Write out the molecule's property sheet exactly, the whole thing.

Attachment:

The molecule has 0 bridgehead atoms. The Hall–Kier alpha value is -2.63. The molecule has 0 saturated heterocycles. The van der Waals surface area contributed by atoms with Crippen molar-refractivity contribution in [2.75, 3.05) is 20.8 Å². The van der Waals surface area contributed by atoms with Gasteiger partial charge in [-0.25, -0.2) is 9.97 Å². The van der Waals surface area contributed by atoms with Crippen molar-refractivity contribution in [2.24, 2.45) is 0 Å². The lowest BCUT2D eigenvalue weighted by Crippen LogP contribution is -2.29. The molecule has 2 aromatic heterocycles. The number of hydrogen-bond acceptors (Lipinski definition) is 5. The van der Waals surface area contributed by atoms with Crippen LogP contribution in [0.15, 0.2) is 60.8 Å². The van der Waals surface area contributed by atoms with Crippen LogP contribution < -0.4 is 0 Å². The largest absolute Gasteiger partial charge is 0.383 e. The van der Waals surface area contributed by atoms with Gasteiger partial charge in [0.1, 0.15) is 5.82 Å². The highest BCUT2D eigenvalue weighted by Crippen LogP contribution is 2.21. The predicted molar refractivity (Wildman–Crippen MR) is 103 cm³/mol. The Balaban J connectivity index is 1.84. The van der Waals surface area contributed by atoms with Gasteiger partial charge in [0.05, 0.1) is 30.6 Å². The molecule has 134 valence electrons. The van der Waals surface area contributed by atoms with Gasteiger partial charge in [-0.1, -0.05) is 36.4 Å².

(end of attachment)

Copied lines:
The molecule has 0 bridgehead atoms. The Hall–Kier alpha value is -2.63. The molecule has 0 saturated heterocycles. The van der Waals surface area contributed by atoms with Crippen molar-refractivity contribution in [2.75, 3.05) is 20.8 Å². The van der Waals surface area contributed by atoms with Gasteiger partial charge in [-0.25, -0.2) is 9.97 Å². The van der Waals surface area contributed by atoms with Crippen molar-refractivity contribution in [2.24, 2.45) is 0 Å². The lowest BCUT2D eigenvalue weighted by Crippen LogP contribution is -2.29. The molecule has 2 aromatic heterocycles. The number of hydrogen-bond acceptors (Lipinski definition) is 5. The van der Waals surface area contributed by atoms with Crippen LogP contribution in [0.15, 0.2) is 60.8 Å². The van der Waals surface area contributed by atoms with Crippen LogP contribution < -0.4 is 0 Å². The largest absolute Gasteiger partial charge is 0.383 e. The van der Waals surface area contributed by atoms with Gasteiger partial charge in [0.1, 0.15) is 5.82 Å². The highest BCUT2D eigenvalue weighted by Crippen LogP contribution is 2.21. The predicted molar refractivity (Wildman–Crippen MR) is 103 cm³/mol. The Balaban J connectivity index is 1.84. The van der Waals surface area contributed by atoms with Gasteiger partial charge in [0.05, 0.1) is 30.6 Å². The molecule has 134 valence electrons. The van der Waals surface area contributed by atoms with Gasteiger partial charge in [-0.1, -0.05) is 36.4 Å².